Home Secretary Charles Clarke has said there is no evidence the attacks on London were carried out because of the UK's role in the Iraq war.
Mr Clarke said catching the perpetrators was the number one issue
He said the bombers wanted to destroy the "very essence of our society".
Mr Clarke said: "There is no evidence [it] had anything to do with the Iraq war... of course it may have done and we'll have to see."
Anti-war MP George Galloway has said Londoners "had paid the price" of the wars in Iraq and Afghanistan.
Mr Clarke told the BBC that any conflicts or wars could increase tensions, but said those tensions could exist anyway.
He said: "The fact is that the people who make these kind of attacks are about destroying the very essence of our society: our democracy, our media, our multicultural society and so on.
"That's not about Iraq or any other particular foreign policy issue, it's about a fundamentalist attack on the way we live our lives."
Nothing ruled out
Mr Clarke said the prime issue a day after the attacks, which claimed more than 50 lives and left another 700 injured was to catch the bombers because of the danger they might carry out more attacks.
He said it was very possible the bombings were the work of Islamic extremists but added "no hypothesis has been ruled out or confirmed" including "some elements of Irish terrorism".
On Thursday Mr Galloway said Londoners had paid the price for Iraq and Afghanistan.
He told the Commons it was the US-led coalition's actions in Afghanistan, Iraq and Guantanamo which had inflamed hatred of the West in the Muslim world.
That prompted Adam Ingram to accuse him of "dipping his poisonous tongue in a pool of blood".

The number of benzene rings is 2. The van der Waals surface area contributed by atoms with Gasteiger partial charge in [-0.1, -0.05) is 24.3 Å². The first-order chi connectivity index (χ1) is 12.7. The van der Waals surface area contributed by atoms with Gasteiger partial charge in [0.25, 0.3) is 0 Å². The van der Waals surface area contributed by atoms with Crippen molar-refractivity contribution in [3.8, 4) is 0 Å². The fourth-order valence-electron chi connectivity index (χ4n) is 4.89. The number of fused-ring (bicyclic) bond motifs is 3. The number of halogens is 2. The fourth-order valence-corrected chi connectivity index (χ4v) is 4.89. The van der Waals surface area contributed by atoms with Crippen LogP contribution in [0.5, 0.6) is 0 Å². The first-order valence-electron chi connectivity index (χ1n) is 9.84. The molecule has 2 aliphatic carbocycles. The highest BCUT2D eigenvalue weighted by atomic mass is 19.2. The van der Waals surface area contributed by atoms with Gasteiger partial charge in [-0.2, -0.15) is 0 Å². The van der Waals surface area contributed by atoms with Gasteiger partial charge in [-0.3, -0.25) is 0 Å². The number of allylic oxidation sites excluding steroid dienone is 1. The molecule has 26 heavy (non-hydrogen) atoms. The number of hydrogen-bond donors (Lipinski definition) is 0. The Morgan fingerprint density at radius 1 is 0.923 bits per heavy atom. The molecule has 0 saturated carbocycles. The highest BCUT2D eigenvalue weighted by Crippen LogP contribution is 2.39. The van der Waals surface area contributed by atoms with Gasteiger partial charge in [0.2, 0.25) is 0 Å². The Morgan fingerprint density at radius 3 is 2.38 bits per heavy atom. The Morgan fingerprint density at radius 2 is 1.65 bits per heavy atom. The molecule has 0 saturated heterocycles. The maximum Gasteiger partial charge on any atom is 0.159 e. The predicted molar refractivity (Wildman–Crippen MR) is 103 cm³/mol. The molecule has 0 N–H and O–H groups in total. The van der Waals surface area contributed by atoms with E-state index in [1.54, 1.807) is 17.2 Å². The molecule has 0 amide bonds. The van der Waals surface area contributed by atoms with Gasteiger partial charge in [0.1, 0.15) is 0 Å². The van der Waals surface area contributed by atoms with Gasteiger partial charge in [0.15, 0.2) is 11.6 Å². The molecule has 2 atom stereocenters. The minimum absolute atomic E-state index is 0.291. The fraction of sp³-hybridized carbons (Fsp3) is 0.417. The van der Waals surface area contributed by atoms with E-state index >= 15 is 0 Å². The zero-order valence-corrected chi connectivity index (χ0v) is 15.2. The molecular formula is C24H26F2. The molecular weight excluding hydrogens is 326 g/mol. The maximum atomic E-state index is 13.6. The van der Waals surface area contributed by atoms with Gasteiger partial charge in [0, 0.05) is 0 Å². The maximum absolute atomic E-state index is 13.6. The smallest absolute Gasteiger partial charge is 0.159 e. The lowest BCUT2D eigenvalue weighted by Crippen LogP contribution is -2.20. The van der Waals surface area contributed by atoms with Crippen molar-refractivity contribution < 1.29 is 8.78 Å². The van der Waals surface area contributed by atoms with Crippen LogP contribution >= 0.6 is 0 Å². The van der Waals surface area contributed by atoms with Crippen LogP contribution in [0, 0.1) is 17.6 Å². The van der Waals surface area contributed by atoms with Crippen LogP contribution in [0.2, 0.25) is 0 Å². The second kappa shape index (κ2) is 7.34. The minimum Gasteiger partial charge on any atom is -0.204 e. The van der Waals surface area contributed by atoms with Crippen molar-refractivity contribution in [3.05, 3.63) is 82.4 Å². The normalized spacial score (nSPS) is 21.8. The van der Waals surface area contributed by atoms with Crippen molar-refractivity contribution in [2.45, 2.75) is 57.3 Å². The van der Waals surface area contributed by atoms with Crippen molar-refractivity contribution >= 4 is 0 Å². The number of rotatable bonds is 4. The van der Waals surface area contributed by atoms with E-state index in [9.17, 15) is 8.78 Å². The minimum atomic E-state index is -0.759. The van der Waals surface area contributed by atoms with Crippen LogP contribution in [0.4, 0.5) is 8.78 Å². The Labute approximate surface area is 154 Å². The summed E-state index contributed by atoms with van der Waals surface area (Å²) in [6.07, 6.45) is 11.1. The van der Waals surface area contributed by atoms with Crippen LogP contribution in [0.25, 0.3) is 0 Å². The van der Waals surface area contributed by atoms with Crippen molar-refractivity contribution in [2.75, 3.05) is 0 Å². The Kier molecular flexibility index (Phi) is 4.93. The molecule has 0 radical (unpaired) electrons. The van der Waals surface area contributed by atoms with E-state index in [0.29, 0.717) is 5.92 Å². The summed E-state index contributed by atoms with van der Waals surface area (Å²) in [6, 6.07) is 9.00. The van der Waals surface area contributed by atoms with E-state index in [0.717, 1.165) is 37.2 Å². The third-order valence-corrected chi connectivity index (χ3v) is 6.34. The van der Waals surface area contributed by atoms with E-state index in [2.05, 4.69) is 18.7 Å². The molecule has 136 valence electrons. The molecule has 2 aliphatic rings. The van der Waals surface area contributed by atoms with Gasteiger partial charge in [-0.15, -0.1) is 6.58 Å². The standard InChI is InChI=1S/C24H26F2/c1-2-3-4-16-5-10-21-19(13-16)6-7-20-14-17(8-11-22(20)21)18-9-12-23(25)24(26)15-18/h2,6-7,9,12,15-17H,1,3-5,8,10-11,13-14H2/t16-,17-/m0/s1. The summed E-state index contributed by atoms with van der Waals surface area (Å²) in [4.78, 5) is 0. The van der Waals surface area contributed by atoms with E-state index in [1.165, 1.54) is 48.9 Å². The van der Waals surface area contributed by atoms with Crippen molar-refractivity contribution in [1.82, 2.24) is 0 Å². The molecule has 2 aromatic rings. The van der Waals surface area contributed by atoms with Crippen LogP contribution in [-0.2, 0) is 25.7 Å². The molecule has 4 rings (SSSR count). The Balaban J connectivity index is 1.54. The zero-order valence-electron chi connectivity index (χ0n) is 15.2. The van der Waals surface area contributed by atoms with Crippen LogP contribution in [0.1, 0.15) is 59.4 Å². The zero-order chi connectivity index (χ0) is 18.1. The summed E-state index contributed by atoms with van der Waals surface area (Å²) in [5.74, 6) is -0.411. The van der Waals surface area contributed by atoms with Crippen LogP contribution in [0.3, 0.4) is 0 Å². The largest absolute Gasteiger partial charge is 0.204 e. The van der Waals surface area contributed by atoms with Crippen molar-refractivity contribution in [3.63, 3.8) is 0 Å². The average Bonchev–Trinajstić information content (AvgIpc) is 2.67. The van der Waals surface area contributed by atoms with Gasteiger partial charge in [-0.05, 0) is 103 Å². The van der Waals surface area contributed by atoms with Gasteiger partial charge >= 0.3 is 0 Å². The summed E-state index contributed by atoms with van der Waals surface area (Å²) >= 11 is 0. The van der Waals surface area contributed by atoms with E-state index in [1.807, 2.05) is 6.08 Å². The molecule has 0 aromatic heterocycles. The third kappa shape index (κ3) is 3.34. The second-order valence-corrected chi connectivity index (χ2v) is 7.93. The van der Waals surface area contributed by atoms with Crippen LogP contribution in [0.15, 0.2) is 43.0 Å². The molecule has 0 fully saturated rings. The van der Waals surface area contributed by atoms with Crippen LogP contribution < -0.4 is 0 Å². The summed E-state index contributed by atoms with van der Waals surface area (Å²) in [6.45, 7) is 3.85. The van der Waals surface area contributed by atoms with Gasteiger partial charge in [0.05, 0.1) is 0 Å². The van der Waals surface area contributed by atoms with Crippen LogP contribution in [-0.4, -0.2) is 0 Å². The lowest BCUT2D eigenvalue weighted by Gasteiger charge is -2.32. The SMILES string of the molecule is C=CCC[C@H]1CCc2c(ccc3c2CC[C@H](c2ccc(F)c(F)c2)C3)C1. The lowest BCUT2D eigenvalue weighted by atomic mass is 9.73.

The armed forces minister added that Mr Galloway's comments were "disgraceful".
Earlier Mr Galloway said he was absolutely clear the bombings had been carried out by Islamic extremists inspired by Osama Bin Laden's world outlook.
He argued that the bombings had not come out of the "clear blue sky" - the background was the invasion of Afghanistan, Iraq, photographs of abuses by US troops at Abu Ghraib prison and the continuing confinement of people by America at Guantanamo.
Mr Galloway said the West was in danger of making the same mistakes over and over again, continuing with "war and occupation as the principal instrument of our foreign and defence policy".
He added: "And if we do then some people will get through and hurt us as they have hurt us today."
Paid the price?
Mr Galloway who was expelled from the Labour Party over his outspoken comments on the Iraq war, linked the deaths of people in London to the deaths of those in Falluja at the hands of coalition forces.
Earlier, in a statement, the MP said: "The loss of innocent lives, whether in this country or Iraq, is precisely the result of a world that has become a less safe and peaceful place in recent years.
"We have worked without rest to remove the causes of such violence from our world.
"We argued, as did the security services in this country, that the attacks on Afghanistan and Iraq would increase the threat of terrorist attack in Britain.
"Tragically Londoners have now paid the price of the government ignoring such warnings."